How to Run a Successful GDPR Re-permissioning Campaign: A Step-by-Step Guide
Freeze. Crash. Groan.
Do you remember the old days of word processing? Where you’d get halfway through a project, or a presentation, and your program would just stop responding.
All your unsaved work—gone. Your headache—throbbing.
That’s what GDPR, and email marketing, have given me ugly flashbacks to.
Don’t get me wrong: GDPR is overwhelmingly a good thing. It’s paving the way for smarter, kinder, more transparent, marketing, and data usage.
But it has some pretty cruel quirks.
One is: it applies to all the personal data you currently process. Not just the data you collect after it’s instate date in May 2018.
That means, the newer, stricter rules of consent gathering; the broader definition of “personal data”—those are the new standards that alllllll your collected data needs to be held up against.
Meaning: if you collected personal data with Google Analytics—that needs to be wiped. If you’re using persistent cookies, those need to be cleared. And if you collected email addresses without first obtaining proper, GDPR-defined, consent—it’s time to start gutting.
The briefest of overviews on consent and personal data:
Personal data now means any piece of information that can identify someone—OR which can be combined with other information (specific to the user, and accessible to the data processor) to identify someone.
So some things that are definitely personal data: name, id number, location data, email, phone, address, IP address, company.
Some things that are almost definitely personal data: zip code, cookie identifiers, “unique IDs” of any kind.
Consent has to be unambiguous and affirmative.
So, in a nutshell:
This is not compliant. It’s bundled email permissions in with another permission.
A pre-checked “I want to receive emails box” is not compliant. It’s implied consent—rather than active consent.
Just collecting an email from a lead magnet, and then using it to send content or offers—not compliant.
Someone attended you webinar and logged in with an email address? Not in-and-of itself compliant.
Want to follow up on a cart abandonment campaign? Ehh….think again.
Introducing, the re-permissioning campaign
No one likes to ask a lot of their prospects.
Mostly because—the bigger the ask, the more persuasive you have to be. The greater the odds that your funnel gets thinner.
Luckily, a re-permissioning campaign doesn’t have to be asking a lot. It just has to be a concerted effort to get your already qualified audience to re-qualify themselves.
So if you obtained someone’s email (or phone number, or any other bit of personally identifiable information) without explicit, affirmative consent—you’ve got a few months to ask nicely, and within the bounds of GDPR, to keep them around.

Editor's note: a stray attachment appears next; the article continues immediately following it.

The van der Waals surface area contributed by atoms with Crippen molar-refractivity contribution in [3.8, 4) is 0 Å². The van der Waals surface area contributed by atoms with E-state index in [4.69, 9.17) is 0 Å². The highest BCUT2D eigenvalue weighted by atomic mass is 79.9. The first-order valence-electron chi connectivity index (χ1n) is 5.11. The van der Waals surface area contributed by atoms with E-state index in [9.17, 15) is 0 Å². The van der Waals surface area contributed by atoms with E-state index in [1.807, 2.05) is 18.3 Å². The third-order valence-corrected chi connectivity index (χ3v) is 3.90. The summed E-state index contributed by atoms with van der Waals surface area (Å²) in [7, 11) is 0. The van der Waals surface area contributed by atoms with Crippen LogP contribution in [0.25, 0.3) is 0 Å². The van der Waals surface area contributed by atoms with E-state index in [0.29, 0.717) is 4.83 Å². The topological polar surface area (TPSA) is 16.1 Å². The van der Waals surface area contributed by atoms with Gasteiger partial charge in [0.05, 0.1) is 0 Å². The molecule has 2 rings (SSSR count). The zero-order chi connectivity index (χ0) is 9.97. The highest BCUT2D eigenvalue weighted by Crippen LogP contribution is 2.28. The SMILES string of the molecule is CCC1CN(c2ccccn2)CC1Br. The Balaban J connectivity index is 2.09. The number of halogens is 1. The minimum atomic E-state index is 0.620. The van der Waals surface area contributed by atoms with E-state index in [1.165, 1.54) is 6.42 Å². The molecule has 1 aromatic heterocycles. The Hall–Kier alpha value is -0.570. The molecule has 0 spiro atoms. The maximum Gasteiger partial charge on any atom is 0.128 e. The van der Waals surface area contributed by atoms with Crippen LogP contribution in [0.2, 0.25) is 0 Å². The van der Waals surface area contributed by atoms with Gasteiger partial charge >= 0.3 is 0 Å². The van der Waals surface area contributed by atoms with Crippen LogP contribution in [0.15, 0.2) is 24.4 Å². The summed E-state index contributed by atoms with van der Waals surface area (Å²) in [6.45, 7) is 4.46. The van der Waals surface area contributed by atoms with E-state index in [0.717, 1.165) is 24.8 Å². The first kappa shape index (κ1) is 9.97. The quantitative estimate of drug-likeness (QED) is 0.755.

Here’s how to navigate that ask:
Step 1. Evaluate – Who do I need to Re-Permission?
If you run any sort of inbound marketing strategy—you probably deal with multiple email lists.
For every single one of them, GDPR says, the burden to show “proof of consent” lies on you.
So I’d inventory your contacts, email list by email list, back to their source point. Find where they opted in, and take a close look at what that form looks like (and, any iterations of what it has looked like)
If yes—grab a screenshot, grab a url, store what that permissioning process looks like for that email list, and sigh sweet, sweet relief. That whole group of people can go into the “you’re good” pile.
But if no—select all those names, and throw ‘em on a list (in your email client, in google sheets, etc.) of people you might want to re-permission.
One thing I wouldn’t recommend: throwing everyone who qualifies to be re-permissioned together. You might want to remember what they downloaded, or where they came from, if you want to reach out in a way that’s more personal.
A few other notes:
1. Before you send any unnecessary emails, remember: you might have some contacts on multiple email lists. If they’re on even one, for sure, “I’ve consented” segment—you might want to spare them the extra inbox traffic. If your email client or automation software has the capacity for it—do a contact cross-check before you send a blast out.
2. We’re all a bit guilty of letting our email list grow unchecked. I’d seriously use this as an excuse to evaluate your current list. Before you go through the tireless process of sorting “consented” and “did not consent”—maybe it’s time to whittle out the people who haven’t opened a message from you in years.
Those folks, can report you as spam. Those folk, aren’t going to convert anytime soon. Maybe it’s time to hit them with one last “Do you want to be here email?” and give them a chance to get gone.
Step 2. Decide – how am I reaching these folks?
Here’s the tricky part. Here’s where you have to put your crafty-marketer hat back on.
Because the challenge here is the same as it is with any marketing milestone:
How do you get people to pay attention?